The City of Calgary is spending $13.5 million to pay off the debt on the two-year-old, $28-million Calgary Film Centre.
The city will be taking over ownership from its own subsidiary, Calgary Economic Development.
The transaction, which was approved in June and set to be finalized in September, is intended to free up the Calgary Film Centre financially.
"[It] allows more flexibility in negotiating rate cards in order to attract international business to Calgary," said Coun. Jeff Davison.
The city will pay down the approximately $12.5-million still owing on the facility, which is located in an industrial area in southeast Calgary, with the approximately $1 million remainder going to Calgary Economic Development which will continue to operate it.
Davison described the impact to Calgary taxpayers as, "taking over a house that has a mortgage left on it, so there's always going to be a residual cost."
However, he said anticipated revenue growth — which he said could come from increased flexibility on studio costs charged to filmmakers and a renewed marketing push — will benefit Calgarians.
"The city believes in the film and television industry, and really what we're doing here is investing in it," he said.
"It's a valuable asset … the city is not underwater on it and we don't think they ever will be, but if this doesn't pan out as we've planned, we don't think taxpayers will be left holding the bag on it."
The centre has had some growing pains since it opened two years ago.
The centre's rate of use per square foot dropped from 65 per cent in 2016, to just 52 per cent last year.
In 2016, the centre made $1.4 million in revenue, most of which came from rentals.
It had $1.9 million in expenses, related to amortization on the centre's property, interest on its debt and other operating costs, according to a financial audit presented to the Calgary Film Centre's board of directors in March 2017.
Calgary Economic Development executive chair Steve Allan said the film centre is a start-up, and as such will take some time before it really hits its stride.
"With carrying the amount of debt that we've had, we haven't had the flexibility to really make different kinds of deals with people so we've always been looking to set our rate structure as such that we could pay the debt and so on," said Allan.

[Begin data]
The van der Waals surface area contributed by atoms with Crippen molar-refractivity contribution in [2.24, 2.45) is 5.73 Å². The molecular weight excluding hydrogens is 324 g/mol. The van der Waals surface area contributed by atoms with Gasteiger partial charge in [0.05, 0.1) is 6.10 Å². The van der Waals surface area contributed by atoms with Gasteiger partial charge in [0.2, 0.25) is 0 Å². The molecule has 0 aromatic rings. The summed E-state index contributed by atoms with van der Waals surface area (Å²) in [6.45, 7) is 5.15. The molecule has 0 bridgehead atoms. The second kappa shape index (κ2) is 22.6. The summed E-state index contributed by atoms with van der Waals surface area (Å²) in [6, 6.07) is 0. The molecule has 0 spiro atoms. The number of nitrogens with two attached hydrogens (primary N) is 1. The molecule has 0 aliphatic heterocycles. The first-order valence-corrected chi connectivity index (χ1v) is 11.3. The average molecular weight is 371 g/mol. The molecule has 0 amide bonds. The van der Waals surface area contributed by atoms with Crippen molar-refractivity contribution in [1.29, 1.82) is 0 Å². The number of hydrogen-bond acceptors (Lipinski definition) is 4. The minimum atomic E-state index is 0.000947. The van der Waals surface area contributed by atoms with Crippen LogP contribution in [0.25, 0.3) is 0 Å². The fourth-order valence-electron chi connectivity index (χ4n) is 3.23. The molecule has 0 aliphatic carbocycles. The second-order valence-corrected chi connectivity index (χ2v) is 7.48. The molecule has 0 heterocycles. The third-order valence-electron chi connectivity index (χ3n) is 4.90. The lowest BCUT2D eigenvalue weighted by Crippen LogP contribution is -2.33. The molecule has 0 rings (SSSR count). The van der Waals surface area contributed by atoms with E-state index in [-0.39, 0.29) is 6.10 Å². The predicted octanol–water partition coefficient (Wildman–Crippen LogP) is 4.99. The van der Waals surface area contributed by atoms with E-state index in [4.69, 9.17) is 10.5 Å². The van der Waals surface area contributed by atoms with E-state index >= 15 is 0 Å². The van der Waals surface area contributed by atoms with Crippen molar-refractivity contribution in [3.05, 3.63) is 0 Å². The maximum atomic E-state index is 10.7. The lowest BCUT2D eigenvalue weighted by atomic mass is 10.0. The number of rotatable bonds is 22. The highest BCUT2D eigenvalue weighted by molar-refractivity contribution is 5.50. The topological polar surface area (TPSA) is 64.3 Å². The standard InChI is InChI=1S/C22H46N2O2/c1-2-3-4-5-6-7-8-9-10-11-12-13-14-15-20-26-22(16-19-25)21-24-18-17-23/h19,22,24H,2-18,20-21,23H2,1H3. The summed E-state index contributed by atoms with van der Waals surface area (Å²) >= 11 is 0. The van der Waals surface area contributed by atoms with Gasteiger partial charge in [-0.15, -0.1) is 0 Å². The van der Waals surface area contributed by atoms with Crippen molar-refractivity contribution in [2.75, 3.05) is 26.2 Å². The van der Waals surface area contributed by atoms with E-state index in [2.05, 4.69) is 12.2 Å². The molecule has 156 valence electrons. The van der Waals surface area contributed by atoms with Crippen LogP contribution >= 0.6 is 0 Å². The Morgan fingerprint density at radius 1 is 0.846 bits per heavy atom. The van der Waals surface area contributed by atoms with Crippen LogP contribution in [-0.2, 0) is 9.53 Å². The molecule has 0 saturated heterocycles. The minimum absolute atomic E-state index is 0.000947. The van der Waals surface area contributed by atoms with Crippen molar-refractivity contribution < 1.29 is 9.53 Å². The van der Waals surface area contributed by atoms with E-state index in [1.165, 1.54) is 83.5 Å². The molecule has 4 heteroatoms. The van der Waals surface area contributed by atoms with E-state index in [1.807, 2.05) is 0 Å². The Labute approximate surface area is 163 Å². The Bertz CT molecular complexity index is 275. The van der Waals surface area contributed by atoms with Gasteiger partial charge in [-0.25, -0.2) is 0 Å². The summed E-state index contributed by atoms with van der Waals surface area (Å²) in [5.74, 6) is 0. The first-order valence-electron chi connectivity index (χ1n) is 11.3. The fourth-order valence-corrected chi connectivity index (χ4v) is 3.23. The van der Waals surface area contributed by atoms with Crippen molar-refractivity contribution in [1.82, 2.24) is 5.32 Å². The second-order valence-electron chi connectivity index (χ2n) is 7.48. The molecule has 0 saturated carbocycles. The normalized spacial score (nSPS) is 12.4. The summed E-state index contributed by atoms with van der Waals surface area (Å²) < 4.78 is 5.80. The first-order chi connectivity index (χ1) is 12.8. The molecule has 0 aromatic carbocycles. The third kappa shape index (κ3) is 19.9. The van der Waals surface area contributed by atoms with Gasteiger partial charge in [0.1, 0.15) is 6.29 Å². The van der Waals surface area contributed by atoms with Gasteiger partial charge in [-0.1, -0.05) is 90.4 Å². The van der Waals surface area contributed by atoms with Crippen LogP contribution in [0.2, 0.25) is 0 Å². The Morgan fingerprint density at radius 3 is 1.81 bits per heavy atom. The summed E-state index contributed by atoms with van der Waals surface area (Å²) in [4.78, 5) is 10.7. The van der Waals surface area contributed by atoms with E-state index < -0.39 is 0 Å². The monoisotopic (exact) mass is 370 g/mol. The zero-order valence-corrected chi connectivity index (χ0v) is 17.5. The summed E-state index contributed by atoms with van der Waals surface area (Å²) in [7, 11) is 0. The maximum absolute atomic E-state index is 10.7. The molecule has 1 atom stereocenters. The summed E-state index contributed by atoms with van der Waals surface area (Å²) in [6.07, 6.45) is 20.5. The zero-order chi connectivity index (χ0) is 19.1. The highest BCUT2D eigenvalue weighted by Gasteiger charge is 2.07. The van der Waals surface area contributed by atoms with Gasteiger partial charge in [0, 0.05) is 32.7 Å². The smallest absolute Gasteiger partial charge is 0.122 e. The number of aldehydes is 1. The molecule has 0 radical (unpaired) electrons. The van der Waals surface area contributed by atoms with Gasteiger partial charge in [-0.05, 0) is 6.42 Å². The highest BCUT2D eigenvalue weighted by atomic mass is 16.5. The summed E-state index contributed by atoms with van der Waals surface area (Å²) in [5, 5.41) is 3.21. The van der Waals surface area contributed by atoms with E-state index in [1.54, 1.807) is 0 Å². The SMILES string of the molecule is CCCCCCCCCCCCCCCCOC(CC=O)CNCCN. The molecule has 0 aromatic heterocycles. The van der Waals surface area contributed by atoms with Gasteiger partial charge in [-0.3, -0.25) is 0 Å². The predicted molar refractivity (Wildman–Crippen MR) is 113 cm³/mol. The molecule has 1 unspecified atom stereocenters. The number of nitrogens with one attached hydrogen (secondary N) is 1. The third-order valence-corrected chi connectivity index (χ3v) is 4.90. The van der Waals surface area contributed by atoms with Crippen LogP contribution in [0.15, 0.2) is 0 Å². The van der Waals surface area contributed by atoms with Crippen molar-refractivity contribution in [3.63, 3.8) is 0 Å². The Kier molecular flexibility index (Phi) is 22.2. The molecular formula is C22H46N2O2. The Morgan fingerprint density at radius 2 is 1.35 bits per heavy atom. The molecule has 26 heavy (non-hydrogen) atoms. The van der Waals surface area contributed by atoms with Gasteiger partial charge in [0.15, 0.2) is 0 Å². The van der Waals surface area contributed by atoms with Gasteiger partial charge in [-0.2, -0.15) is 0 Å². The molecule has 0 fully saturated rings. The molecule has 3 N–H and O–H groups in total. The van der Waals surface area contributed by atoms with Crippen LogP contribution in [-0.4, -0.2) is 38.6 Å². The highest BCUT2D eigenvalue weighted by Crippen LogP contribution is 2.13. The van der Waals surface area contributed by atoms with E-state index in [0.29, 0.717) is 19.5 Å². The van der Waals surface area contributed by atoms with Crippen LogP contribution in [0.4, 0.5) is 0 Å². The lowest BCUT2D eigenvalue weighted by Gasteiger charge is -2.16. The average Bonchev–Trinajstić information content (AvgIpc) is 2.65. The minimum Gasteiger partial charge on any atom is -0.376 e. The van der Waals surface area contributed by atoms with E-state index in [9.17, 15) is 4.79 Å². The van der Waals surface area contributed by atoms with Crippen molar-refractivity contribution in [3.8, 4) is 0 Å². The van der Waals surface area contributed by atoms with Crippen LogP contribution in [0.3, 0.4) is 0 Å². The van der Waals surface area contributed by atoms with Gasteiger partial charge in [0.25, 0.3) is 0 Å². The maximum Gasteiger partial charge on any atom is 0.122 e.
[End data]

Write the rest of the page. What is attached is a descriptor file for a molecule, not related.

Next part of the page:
"This gives us the flexibility to bring in different kinds of users, expose it to the creative industries in the broadest sense, and we can get that usage up."
Alberta film industry grew in 2017
Allan said Alberta's film industry saw growth overall in 2017, with the province bringing in about $300 million in production, 85 per cent of which was in southern Alberta.
The centre, which has three sound stages and 15,000 square feet of warehouse space, has hosted major productions like BBC's Tin Star and FX's Fargo.
Matt Watterworth, executive producer with Full Swing Productions, is one of the recipients of the film centre's funding grants for his upcoming feature film Jonesin.
"From my perspective, it seems to me that a sale like this makes the film centre more attainable for smaller productions or productions that are looking for a bit more flexibility when it comes to timing or price," Watterworth said.
"I think ultimately, the main goal has to be filling that studio as much as we can. From the perspective of the average taxpayer, we want to see that thing full all the time."
Watterworth said as someone with a smaller studio, he's not at the level to afford rates geared toward multi-million production budgets, but said the centre has been great for finding ways to support small, local productions — like allowing them to rent out warehouse space for sets instead of a big sound stage.
He said while the film industry has seen some slow years, right now he's competing with about eight other productions of varying sizes for crew — when usually that number would be closer to three or four.
"I know it's gonna take time [for the film centre] to reach its full potential but I think our industry in general is moving in the right direction to use it that way," he said.
'Lack of understanding' in market
Allan said one of the issues the centre hopes to tackle going forward is a "lack of understanding in the marketplace" of what Calgary has to offer.
He said the centre was recently in talks with a company along the lines of Netflix or Apple TV, and came close to a deal before U.S. executives turned it down — because Calgary's climate is "too cold."
But, other negotiations are in the works and the centre has teamed up with Los Angeles-based consultants to look into targeting smaller productions, like short films or even ad spots.
"We're optimistic that we're on the right track," Allan said.
"In a perfect world, we'll make it successful and sell off the assets to a private investor in a couple of years, [which would] be the ideal solution, but still have it here to use as part of our tool chest."
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